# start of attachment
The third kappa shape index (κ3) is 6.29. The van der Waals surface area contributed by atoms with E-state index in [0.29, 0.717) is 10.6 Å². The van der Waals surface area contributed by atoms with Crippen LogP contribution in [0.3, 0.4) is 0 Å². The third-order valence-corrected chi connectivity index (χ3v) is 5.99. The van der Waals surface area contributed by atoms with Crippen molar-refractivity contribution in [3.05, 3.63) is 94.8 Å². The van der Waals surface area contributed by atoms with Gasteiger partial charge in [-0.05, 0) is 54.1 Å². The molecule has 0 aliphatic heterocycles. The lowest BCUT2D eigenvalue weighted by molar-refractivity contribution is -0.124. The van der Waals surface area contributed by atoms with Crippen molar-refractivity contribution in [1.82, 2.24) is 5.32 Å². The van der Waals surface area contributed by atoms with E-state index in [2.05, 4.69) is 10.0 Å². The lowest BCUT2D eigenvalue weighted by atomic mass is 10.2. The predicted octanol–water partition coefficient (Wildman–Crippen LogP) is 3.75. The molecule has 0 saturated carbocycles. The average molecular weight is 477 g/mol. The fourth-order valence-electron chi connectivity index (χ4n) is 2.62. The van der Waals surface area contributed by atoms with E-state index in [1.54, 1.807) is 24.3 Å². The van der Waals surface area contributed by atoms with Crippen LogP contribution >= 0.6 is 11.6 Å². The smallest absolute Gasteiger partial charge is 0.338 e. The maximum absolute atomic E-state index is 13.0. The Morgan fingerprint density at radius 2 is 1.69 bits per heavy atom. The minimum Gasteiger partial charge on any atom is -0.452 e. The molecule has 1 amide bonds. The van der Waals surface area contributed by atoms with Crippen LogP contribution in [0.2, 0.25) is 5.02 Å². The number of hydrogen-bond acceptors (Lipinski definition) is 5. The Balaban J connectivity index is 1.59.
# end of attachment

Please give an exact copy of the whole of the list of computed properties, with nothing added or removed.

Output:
The third kappa shape index (κ3) is 6.29. The van der Waals surface area contributed by atoms with E-state index in [0.29, 0.717) is 10.6 Å². The van der Waals surface area contributed by atoms with Crippen LogP contribution in [0.3, 0.4) is 0 Å². The third-order valence-corrected chi connectivity index (χ3v) is 5.99. The van der Waals surface area contributed by atoms with Crippen molar-refractivity contribution in [3.05, 3.63) is 94.8 Å². The van der Waals surface area contributed by atoms with Gasteiger partial charge in [-0.05, 0) is 54.1 Å². The molecule has 0 aliphatic heterocycles. The lowest BCUT2D eigenvalue weighted by molar-refractivity contribution is -0.124. The van der Waals surface area contributed by atoms with Crippen molar-refractivity contribution in [1.82, 2.24) is 5.32 Å². The van der Waals surface area contributed by atoms with E-state index in [2.05, 4.69) is 10.0 Å². The lowest BCUT2D eigenvalue weighted by atomic mass is 10.2. The predicted octanol–water partition coefficient (Wildman–Crippen LogP) is 3.75. The molecule has 0 saturated carbocycles. The average molecular weight is 477 g/mol. The fourth-order valence-electron chi connectivity index (χ4n) is 2.62. The van der Waals surface area contributed by atoms with E-state index in [1.54, 1.807) is 24.3 Å². The van der Waals surface area contributed by atoms with Crippen LogP contribution >= 0.6 is 11.6 Å². The smallest absolute Gasteiger partial charge is 0.338 e. The maximum absolute atomic E-state index is 13.0. The Morgan fingerprint density at radius 2 is 1.69 bits per heavy atom. The minimum Gasteiger partial charge on any atom is -0.452 e. The molecule has 1 amide bonds. The van der Waals surface area contributed by atoms with Crippen LogP contribution in [0.2, 0.25) is 5.02 Å². The number of hydrogen-bond acceptors (Lipinski definition) is 5. The Balaban J connectivity index is 1.59.